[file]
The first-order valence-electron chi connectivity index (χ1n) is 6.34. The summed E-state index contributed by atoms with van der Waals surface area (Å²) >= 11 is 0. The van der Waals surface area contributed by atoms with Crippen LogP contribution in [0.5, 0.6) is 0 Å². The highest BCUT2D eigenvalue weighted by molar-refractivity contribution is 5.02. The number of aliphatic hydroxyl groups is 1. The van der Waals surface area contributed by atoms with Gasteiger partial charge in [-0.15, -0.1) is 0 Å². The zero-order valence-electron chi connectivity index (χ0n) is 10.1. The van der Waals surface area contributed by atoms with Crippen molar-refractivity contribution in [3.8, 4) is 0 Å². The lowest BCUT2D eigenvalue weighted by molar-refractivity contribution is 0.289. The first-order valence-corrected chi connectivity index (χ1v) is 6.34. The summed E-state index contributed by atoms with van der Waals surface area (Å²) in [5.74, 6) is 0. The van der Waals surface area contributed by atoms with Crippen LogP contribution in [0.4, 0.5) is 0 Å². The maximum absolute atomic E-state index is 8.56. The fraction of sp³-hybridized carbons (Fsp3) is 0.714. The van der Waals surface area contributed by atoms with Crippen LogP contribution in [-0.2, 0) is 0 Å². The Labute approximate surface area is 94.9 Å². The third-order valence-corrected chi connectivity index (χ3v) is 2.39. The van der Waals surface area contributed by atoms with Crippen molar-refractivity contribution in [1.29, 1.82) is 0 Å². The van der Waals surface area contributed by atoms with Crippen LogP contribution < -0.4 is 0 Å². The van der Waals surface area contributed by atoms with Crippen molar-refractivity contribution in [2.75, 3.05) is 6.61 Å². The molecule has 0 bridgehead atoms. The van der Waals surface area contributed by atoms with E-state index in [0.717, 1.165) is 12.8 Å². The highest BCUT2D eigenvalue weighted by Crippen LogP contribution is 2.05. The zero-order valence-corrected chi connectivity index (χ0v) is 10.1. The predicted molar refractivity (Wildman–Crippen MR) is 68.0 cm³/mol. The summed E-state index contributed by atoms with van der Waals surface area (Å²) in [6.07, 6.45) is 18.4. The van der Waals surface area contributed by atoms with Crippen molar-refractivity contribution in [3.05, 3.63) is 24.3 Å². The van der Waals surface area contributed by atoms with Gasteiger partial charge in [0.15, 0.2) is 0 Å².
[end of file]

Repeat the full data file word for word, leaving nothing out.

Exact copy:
The first-order valence-electron chi connectivity index (χ1n) is 6.34. The summed E-state index contributed by atoms with van der Waals surface area (Å²) >= 11 is 0. The van der Waals surface area contributed by atoms with Crippen LogP contribution in [0.5, 0.6) is 0 Å². The highest BCUT2D eigenvalue weighted by molar-refractivity contribution is 5.02. The number of aliphatic hydroxyl groups is 1. The van der Waals surface area contributed by atoms with Gasteiger partial charge in [-0.15, -0.1) is 0 Å². The zero-order valence-electron chi connectivity index (χ0n) is 10.1. The van der Waals surface area contributed by atoms with Crippen molar-refractivity contribution in [3.8, 4) is 0 Å². The lowest BCUT2D eigenvalue weighted by molar-refractivity contribution is 0.289. The first-order valence-corrected chi connectivity index (χ1v) is 6.34. The summed E-state index contributed by atoms with van der Waals surface area (Å²) in [5.74, 6) is 0. The van der Waals surface area contributed by atoms with Crippen LogP contribution in [0.4, 0.5) is 0 Å². The maximum absolute atomic E-state index is 8.56. The fraction of sp³-hybridized carbons (Fsp3) is 0.714. The van der Waals surface area contributed by atoms with Crippen LogP contribution in [-0.2, 0) is 0 Å². The Labute approximate surface area is 94.9 Å². The third-order valence-corrected chi connectivity index (χ3v) is 2.39. The van der Waals surface area contributed by atoms with Crippen molar-refractivity contribution in [1.29, 1.82) is 0 Å². The van der Waals surface area contributed by atoms with Crippen LogP contribution < -0.4 is 0 Å². The van der Waals surface area contributed by atoms with Crippen molar-refractivity contribution in [2.75, 3.05) is 6.61 Å². The molecule has 0 bridgehead atoms. The van der Waals surface area contributed by atoms with E-state index in [0.717, 1.165) is 12.8 Å². The highest BCUT2D eigenvalue weighted by Crippen LogP contribution is 2.05. The zero-order valence-corrected chi connectivity index (χ0v) is 10.1. The predicted molar refractivity (Wildman–Crippen MR) is 68.0 cm³/mol. The summed E-state index contributed by atoms with van der Waals surface area (Å²) in [6.07, 6.45) is 18.4. The van der Waals surface area contributed by atoms with Crippen molar-refractivity contribution in [3.05, 3.63) is 24.3 Å². The van der Waals surface area contributed by atoms with Gasteiger partial charge in [0.15, 0.2) is 0 Å².